In the spring of 1860, Bolivar Roberts, superintendent of the western division of the Pony Express, went to Carson City, Nevada, to engage riders and station agents for the Pony Express route across the Great Plains. In a few days, fifty or sixty riders were engaged—men noted for their lithe, wiry physiques, bravery and coolness in moments of great personal danger, and endurance under the most trying circumstances of fatigue. Particularly were these requirements necessary in those who were to ride over the lonely route. It was no easy duty; horse and human flesh were strained to the limit of physical tension. Day or night, in sunshine or in storm, under the darkest skies, in the pale moonlight, and with only the stars at times to guide him, the brave rider must speed on. Rain, hail, snow, or sleet, there was no delay; his precious burden of letters demanded his best efforts under the stern necessities of the hazardous service; it brooked no detention; on he must ride. Sometimes his pathway led across level prairies, straight as the flight of an arrow. It was oftener a zigzag trail hugging the brink of awful precipices and dark, narrow canyons infested with watchful savages, eager for the scalp of the daring man who had the temerity to enter their mountain fastnesses.
At the stations the rider must be ever ready for emergencies; frequently double duty was assigned him. Perhaps he whom he was to relieve had been murdered by the Indians, or so badly wounded that it was impossible for him to take his tour; then the already tired expressman must take his place and be off like a shot, although he had been in the saddle for hours.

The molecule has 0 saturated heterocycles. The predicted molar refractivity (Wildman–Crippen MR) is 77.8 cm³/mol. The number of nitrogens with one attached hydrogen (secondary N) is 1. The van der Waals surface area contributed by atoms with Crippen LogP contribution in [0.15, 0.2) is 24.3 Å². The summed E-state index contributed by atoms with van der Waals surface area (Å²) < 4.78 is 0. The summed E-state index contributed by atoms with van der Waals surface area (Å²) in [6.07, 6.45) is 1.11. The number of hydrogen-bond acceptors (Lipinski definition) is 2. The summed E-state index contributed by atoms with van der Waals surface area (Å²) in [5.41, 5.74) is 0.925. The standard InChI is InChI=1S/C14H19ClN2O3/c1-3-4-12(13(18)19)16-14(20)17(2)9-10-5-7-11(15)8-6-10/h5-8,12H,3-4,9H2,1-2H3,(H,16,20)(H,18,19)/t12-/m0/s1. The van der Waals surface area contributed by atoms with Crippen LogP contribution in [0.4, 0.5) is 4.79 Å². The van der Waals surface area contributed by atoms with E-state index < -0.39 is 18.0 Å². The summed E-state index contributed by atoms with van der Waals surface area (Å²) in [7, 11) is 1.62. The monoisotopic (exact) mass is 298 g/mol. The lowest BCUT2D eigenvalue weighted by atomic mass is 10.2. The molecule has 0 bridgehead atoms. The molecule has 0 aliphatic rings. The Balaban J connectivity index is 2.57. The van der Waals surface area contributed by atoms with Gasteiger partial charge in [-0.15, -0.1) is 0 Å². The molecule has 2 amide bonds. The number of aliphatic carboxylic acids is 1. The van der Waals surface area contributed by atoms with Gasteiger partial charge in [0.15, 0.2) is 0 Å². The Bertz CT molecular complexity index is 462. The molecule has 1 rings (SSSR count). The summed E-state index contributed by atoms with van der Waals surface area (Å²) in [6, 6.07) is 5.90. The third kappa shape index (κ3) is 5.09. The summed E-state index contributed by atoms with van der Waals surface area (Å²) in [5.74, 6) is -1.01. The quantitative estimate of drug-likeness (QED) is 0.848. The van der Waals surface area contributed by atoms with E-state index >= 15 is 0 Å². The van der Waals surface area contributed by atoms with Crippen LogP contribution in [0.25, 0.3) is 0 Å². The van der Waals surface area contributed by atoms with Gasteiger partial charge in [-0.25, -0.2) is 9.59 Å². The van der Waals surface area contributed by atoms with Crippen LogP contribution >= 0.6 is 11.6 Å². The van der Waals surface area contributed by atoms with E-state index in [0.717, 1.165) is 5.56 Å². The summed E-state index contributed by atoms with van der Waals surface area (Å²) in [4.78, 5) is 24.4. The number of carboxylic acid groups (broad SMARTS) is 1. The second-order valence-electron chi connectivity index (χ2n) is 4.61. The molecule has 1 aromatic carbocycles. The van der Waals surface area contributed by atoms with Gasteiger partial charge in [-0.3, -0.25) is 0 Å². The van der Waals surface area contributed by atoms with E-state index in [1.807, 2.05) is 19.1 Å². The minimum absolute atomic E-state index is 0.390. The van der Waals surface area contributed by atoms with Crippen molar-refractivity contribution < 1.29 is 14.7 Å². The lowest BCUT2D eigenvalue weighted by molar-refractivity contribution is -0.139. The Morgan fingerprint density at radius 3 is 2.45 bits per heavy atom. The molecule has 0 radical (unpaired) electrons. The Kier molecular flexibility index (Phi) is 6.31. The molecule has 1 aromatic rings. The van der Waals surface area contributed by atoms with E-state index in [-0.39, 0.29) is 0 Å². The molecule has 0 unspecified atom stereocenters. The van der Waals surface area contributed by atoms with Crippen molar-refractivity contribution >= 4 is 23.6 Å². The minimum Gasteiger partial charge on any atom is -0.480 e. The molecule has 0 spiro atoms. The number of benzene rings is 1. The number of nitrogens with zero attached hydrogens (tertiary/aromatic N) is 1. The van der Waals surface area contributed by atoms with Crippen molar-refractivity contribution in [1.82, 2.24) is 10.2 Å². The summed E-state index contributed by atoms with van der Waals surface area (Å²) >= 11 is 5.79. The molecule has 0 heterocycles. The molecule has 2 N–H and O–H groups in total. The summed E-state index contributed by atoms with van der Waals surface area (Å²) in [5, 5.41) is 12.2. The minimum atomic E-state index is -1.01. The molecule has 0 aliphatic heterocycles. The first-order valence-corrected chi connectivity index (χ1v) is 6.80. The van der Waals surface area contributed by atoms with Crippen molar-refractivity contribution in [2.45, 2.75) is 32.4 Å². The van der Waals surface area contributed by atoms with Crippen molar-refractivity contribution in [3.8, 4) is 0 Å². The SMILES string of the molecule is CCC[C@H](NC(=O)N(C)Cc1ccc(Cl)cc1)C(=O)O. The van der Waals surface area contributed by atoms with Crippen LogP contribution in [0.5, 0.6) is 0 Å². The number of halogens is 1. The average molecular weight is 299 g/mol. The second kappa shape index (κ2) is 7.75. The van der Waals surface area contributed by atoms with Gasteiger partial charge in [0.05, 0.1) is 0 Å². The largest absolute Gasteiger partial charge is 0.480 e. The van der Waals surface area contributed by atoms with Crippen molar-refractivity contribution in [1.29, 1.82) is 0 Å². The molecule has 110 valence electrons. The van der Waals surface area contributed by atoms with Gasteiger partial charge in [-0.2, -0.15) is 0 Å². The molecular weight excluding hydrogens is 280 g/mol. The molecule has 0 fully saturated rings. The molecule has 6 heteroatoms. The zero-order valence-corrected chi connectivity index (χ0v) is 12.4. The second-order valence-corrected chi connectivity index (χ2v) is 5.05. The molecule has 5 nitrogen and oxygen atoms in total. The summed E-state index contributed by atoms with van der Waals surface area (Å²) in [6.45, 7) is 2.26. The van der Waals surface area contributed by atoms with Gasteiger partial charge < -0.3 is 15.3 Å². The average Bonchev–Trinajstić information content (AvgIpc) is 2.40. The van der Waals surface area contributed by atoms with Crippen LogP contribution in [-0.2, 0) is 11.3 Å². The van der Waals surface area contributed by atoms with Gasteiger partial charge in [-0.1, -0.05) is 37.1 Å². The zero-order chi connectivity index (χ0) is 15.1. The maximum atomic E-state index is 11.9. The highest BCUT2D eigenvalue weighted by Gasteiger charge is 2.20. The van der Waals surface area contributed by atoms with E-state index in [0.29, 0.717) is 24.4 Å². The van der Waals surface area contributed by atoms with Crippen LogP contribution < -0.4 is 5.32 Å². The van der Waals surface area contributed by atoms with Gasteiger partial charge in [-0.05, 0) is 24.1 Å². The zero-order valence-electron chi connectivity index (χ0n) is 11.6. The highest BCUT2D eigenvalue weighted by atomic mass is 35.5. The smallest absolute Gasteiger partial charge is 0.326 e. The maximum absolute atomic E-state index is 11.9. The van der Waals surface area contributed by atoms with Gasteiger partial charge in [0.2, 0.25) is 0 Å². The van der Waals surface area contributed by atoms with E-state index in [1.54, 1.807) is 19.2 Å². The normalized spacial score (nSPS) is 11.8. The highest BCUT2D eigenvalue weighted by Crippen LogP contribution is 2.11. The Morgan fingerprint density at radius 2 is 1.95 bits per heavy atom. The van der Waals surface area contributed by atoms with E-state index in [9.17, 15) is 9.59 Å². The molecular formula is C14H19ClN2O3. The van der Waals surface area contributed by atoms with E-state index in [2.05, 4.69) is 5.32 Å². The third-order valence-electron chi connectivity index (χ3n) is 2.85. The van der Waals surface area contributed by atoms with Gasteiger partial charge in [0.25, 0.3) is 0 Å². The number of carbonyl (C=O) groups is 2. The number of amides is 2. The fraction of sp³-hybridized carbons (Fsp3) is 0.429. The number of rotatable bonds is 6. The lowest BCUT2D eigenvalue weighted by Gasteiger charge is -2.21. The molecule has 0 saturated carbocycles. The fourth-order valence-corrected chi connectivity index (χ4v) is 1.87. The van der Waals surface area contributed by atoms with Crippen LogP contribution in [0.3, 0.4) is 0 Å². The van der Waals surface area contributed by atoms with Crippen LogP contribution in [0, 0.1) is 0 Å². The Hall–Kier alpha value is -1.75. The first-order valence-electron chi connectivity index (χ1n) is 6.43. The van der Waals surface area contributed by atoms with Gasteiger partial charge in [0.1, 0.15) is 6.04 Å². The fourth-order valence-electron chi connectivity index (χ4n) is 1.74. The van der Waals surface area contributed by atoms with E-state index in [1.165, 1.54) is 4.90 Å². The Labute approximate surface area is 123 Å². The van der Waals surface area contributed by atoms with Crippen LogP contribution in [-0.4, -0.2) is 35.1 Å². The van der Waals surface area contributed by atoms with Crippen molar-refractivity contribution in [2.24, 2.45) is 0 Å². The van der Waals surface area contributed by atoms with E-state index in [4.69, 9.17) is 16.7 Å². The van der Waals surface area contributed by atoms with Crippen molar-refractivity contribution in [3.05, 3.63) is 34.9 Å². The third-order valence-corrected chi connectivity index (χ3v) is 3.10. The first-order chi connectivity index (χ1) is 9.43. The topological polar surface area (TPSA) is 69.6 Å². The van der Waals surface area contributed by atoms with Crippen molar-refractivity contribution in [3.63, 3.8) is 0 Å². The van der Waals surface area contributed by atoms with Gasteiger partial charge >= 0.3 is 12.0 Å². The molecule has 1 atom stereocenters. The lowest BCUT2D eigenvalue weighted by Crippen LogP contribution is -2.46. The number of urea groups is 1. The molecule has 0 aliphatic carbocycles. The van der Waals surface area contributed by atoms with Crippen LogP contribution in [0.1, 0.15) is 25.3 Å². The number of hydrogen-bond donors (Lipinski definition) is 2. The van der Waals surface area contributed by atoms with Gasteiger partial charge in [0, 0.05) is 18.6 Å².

The ponies employed in the service were splendid specimens of speed and endurance; they were fed and housed with the greatest care, for their mettle must never fail the test to which it was put. Ten miles distance at the limit of the animal’s pace was exacted from him, and he came dashing into the station flecked with foam, nostrils dilated, and every hair reeking with perspiration, while his flanks thumped at every breath.
Nearly two thousand miles in eight days must be made; there was no idling for man or beast. When the Express rode up to the station, both rider and pony were always ready. The only delay was a second or two as the saddle pouch with its precious burden was thrown on and the rider leaped into his place, then away they rushed down the trail, and in a moment were out of sight.
Two hundred and fifty miles a day was the distance traveled by the Pony Express, and it may be assured the rider carried no surplus weight. Neither he nor his pony were handicapped with anything that was not absolutely necessary. Even his case of precious letters made a bundle no larger than an ordinary writing tablet, but there was five dollars paid in advance for every letter transported across the continent. Their bulk was not in the least commensurable with their number; there were hundreds of them sometimes, for they were written on the thinnest tissue paper to be procured. There were no silly love missives among them nor frivolous correspondence of any kind; business letters only that demanded the most rapid transit possible and warranted the immense expense attending their journey found their way by the Pony Express.
The Pony Express, as a means of communication between the two remote coasts, was largely employed by the government, merchants, and traders, and would eventually have been a paying venture had not the construction of the telegraph across the continent usurped its usefulness.
The arms of the Pony Express rider, in order to keep the weight at a minimum, were, as a rule, limited to revolver and knife.
The first trip from St. Joseph to San Francisco, 1,966 in exact miles, was made in ten days; the second, in fourteen; the third, and many succeeding trips, in nine. The riders had a division of from one hundred to 140 miles, with relays of horses at distances varying from twenty to twenty-five miles.
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